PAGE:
- Dec 3, 2013
- Reaction score
I know, it’s the obvious, but clearly Joe B…People who have their own businesses and have done really well.
Top people working in finance and on big annual bonuses.
Property / development tycoons.
The occasional musician / person in the music industry who is at the top of their game.
People who have received an inheritance (like parents property) and cash out and decide to treat themselves
I think the Wall Street thing is a misnomer. These days, it’s real estate and Tech folks and investors. I don’t consider that Wall Street - it’s business folks, as someone else mentioned. These prices left doctors and lawyers (and other professionals) behind - no offense to them - a while ago. Reissues/Murphy aged purchases, all day long, but not bursts or other high-value vintage guitars.It is for the Wall Street guys that are into collecting or just want to own a holy grail guitar.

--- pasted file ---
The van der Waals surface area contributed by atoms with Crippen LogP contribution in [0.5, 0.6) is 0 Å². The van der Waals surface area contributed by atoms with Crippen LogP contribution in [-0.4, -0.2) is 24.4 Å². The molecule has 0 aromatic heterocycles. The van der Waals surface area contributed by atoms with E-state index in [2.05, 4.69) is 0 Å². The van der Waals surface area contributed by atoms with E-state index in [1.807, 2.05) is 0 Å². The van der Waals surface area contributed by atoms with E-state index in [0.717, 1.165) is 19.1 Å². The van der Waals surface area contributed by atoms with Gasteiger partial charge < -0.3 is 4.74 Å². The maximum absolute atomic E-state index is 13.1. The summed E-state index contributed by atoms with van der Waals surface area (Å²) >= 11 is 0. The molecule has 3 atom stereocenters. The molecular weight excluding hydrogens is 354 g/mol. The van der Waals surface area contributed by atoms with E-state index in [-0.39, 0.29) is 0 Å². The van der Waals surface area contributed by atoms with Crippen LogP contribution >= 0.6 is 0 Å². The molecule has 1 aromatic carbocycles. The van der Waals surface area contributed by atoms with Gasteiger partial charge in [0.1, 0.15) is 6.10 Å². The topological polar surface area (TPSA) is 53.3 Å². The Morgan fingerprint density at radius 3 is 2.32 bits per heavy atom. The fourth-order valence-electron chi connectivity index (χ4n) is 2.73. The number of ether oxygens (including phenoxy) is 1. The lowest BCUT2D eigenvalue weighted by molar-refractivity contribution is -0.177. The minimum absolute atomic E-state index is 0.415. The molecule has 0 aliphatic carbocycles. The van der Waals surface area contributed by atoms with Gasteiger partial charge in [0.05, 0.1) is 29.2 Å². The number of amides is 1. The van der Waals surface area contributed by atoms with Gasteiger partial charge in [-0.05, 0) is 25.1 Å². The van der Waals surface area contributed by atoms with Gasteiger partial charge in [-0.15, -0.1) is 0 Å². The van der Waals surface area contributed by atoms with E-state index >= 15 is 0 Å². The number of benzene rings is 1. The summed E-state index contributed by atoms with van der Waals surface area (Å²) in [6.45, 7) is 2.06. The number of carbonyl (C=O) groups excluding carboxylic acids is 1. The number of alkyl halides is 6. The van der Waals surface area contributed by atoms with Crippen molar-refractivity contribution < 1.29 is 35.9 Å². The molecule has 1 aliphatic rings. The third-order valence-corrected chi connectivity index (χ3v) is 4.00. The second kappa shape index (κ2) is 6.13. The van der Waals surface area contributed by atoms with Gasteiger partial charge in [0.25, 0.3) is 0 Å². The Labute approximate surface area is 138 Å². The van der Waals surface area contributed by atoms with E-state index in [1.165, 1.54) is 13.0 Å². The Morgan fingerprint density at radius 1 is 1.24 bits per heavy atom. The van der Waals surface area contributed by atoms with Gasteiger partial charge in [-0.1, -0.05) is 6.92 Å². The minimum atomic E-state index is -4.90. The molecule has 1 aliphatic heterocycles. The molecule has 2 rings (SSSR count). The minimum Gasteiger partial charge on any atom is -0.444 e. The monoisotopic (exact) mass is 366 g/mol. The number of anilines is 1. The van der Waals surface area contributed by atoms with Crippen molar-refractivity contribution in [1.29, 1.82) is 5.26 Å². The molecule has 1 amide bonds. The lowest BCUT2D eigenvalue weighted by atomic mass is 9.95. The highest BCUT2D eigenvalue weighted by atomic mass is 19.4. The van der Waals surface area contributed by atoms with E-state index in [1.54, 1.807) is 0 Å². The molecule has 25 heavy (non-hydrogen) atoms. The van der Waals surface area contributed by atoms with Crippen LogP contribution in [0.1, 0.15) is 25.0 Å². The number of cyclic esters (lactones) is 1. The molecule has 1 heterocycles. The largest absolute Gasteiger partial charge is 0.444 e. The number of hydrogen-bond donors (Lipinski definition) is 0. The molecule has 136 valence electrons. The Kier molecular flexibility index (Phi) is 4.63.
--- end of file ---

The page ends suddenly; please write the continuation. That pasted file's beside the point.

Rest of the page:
The real question is will the value of a 1957-1960 Les Paul increase in value within the next 10-20 years?
There are very few professional musician today purchasing vintage gear so the market is predominately older males (aka Baby Boomers) with money to burn.
The current buyers IMO are dudes who like to show off toys that won't lose value.
Will Gen X and Y continue the trend?
I'm 55 and I just don't see me buying a $150,000 guitar no matter how much money I have.
I love how there always seem to be 2-3000 ‘59’s for sale if you add up auctions/eBay/reverb/Craigslist, etc. there were what, 465 or so made?
The Reverend claims he was offered $5million by a Japanese collector. Screw lawyers and doctors, theit pockets aren’t deep enough (or alligator arms prevent otherwise).